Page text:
Two Generations Work to Improve Mule Deer Habitat

Send by email Printer-friendly version Share this

Working in a steady rain, students from Highland High School's Environmental Academy Class spent part of a spring weekend planting bitterbrush at the Harkness Burn. Their goal for the morning was to improve habitat for mule deer and other Idaho wildlife by planting 1,500 antelope bitterbrush seedlings on a steep burned-over side hill east of McCammon. Habitat biologist Tom Maeder showed students how to plant various native plants and directed their efforts along the hillside to restore lost winter range plants.

Soon, noise from revving power augers echoed across the hills as students drilled holes for plants. Some students carried canvas bags filled with antelope bitterbrush and hobble creek sage while others used special planting bars or their hands to carefully plant seedlings in each hole.

"Justine is planting the old fashion way, one plant at a time," quipped Dean Rose, Idaho Fish and Game habitat biologist.

Justine Bishart placed a bitterbrush seedling in each hole. Rose dug and tamped dirt around the plant. Justine also took a turn using the power auger.

"I really like doing something for wildlife. This is long term," Justine said. "It is harder than I thought it would be, but it is worth it."

Fifteen other Highland High School students were spread out across the ridgeline digging holes and toting canvas bags full of seedlings for planting. Three of the students ran power augers digging holes.

"This is a class based around a different kind of learning," said Heather Bechtolv, Idaho State University graduate student and class monitor. "It is enquiry-based learning where students can go outside and learn about native plants by doing it. What is really great is that this is helping mule deer and all the other wildlife that benefit from native plants."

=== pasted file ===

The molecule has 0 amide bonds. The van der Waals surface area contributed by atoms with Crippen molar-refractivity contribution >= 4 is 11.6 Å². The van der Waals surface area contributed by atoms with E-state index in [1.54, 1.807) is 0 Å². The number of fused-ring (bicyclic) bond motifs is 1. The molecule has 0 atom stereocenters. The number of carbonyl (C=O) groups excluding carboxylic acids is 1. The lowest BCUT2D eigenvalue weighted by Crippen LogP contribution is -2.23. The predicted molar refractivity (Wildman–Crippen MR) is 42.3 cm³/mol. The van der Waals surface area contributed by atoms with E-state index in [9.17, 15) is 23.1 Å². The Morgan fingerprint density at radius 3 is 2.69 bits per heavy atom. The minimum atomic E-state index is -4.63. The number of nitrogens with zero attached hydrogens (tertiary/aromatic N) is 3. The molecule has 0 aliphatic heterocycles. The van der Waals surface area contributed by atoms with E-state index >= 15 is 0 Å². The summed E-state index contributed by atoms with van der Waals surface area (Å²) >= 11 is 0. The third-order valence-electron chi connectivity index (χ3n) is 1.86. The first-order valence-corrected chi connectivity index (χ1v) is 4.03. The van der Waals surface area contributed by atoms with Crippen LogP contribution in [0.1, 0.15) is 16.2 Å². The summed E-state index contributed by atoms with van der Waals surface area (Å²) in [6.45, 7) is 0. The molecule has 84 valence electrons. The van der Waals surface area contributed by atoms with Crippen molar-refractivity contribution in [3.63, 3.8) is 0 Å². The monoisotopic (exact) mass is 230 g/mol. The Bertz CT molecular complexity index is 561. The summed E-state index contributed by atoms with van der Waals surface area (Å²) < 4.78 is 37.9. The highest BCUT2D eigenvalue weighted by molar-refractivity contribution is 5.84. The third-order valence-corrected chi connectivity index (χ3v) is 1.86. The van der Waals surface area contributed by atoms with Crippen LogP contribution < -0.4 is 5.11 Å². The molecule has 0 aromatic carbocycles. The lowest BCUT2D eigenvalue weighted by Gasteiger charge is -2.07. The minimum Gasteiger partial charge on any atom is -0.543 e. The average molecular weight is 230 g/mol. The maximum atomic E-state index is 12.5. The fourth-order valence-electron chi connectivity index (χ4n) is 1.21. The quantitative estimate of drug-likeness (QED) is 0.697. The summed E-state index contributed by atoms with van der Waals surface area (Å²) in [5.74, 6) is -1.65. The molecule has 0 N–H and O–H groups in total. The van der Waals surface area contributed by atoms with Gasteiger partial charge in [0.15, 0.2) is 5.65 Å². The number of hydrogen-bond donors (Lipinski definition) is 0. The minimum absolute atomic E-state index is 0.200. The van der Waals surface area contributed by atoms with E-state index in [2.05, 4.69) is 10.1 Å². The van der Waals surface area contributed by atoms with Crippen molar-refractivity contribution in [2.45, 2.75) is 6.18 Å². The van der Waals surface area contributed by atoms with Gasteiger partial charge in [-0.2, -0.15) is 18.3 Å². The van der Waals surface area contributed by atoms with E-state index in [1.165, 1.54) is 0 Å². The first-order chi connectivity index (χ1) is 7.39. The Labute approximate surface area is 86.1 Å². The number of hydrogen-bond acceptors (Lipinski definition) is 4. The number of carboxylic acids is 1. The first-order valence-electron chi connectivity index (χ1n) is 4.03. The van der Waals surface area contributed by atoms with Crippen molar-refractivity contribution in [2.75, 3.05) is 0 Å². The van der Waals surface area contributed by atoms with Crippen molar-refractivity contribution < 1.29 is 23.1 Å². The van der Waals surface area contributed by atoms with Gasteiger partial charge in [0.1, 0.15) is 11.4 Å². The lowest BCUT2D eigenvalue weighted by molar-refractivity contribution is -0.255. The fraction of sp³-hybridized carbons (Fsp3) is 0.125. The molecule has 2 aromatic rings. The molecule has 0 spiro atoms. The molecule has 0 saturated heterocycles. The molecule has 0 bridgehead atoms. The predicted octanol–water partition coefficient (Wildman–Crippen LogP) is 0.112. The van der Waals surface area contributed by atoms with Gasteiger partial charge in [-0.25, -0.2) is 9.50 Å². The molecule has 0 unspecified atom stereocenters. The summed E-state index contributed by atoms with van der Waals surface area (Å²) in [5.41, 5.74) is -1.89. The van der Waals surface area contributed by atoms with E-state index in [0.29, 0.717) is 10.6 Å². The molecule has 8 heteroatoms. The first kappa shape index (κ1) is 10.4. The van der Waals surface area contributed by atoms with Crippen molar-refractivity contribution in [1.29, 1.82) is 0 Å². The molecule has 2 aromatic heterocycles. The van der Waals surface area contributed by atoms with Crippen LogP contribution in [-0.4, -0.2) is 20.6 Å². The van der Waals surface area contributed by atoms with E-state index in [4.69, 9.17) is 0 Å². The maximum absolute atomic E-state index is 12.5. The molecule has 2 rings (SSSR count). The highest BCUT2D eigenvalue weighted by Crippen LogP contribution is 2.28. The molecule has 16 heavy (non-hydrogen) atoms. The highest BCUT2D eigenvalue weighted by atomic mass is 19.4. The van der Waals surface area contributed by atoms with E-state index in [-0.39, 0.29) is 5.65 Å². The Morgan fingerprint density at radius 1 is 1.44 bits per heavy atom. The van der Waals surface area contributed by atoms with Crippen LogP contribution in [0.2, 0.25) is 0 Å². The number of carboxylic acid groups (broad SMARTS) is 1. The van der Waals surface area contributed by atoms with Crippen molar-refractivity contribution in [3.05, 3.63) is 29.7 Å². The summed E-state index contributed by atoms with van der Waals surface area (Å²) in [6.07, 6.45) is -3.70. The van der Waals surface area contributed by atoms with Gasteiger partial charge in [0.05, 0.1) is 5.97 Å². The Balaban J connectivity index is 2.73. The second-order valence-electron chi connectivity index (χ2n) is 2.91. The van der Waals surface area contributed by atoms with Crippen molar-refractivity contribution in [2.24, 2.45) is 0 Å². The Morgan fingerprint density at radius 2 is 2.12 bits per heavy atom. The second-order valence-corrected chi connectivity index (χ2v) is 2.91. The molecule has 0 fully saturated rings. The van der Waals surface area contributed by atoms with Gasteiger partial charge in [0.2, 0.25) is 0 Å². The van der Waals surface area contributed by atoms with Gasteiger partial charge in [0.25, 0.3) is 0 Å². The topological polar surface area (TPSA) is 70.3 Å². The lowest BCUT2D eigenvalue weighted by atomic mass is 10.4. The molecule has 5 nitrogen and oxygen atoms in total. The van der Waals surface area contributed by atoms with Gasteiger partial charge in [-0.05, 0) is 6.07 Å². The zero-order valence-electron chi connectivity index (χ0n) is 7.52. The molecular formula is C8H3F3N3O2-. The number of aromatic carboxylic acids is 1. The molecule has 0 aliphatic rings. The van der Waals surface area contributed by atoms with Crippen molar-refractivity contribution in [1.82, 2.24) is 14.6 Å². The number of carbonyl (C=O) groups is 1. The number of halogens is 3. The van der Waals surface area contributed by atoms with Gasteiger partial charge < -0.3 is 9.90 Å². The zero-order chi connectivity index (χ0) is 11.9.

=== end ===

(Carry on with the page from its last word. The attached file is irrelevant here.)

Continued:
The students laughed and joked about being out of school. It helped keep their minds off the rain and wind. Some were soaked.

Jeffery Fellman was planting bitterbrush for the first time "I don't really mind the rain and we are out of school" he said "So I can't really complain."

Each year Highland High School and other schools from around the region pitch in and plant native plants for Idaho Fish and Game. Some are science classes and others are specialty classes.

"This class is like other biology and science classes we have taken, but this one goes much more in depth. That way if we ever wanted to go into an environmental job, we would be prepared for it," Fellman said.

A week later in the Rockland Valley, Dean Rose helped transfer boxes full of bitterbrush seedlings from his pickup to a farm tractor.

"Working with private landowners like (Kent) Rudeen and (Logan) Robinson of Rockland, we are going to plant another 40,000-plus plants and effect thousands of acres," Rose said "Soil conditions are perfect and we are ready to plant. We are getting our contract crew into as many parcels as possible. This year we are providing all the plants."

Two workers were seated behind the tractor on a specially designed harrow. From their seats each could place bitterbrush seedlings into the furrow dug by the tractor. A set of three-inch thick blades pushed soil around the seedling as the tractor putted along.

Fish and Game contract tractor driver Steve Peterson of Blackfoot said, "We just completed planting 3,800 bitterbrush seedlings at another property. This system of planting works pretty well and is real efficient."

Getting the weather to cooperate is the main hang-up with mechanical planting. The road to one of the fields scheduled for planting was snowed in. Another field soaked up too much melt off and the tractor could not work there. Workers shivered in the biting 25-mile per hour wind coming off snow-covered peaks whipping down Rockland Valley.

"It is important to improve diversity of the landscape and find a viable way to include plants like bitterbrush in our CRP fields that benefit mule deer and lots of other wildlife," said Rudeen. "I am eager to see something that works. If it works, I will buy the shrubs next year if Fish and Game will plant them."

This program has other benefits. It can help land owners on their application for the Conservation Reserve Program. Landowners who plant certain types of plants benefiting wildlife receive points on their application for enrollment in the CRP program and mule deer benefit from all of these efforts.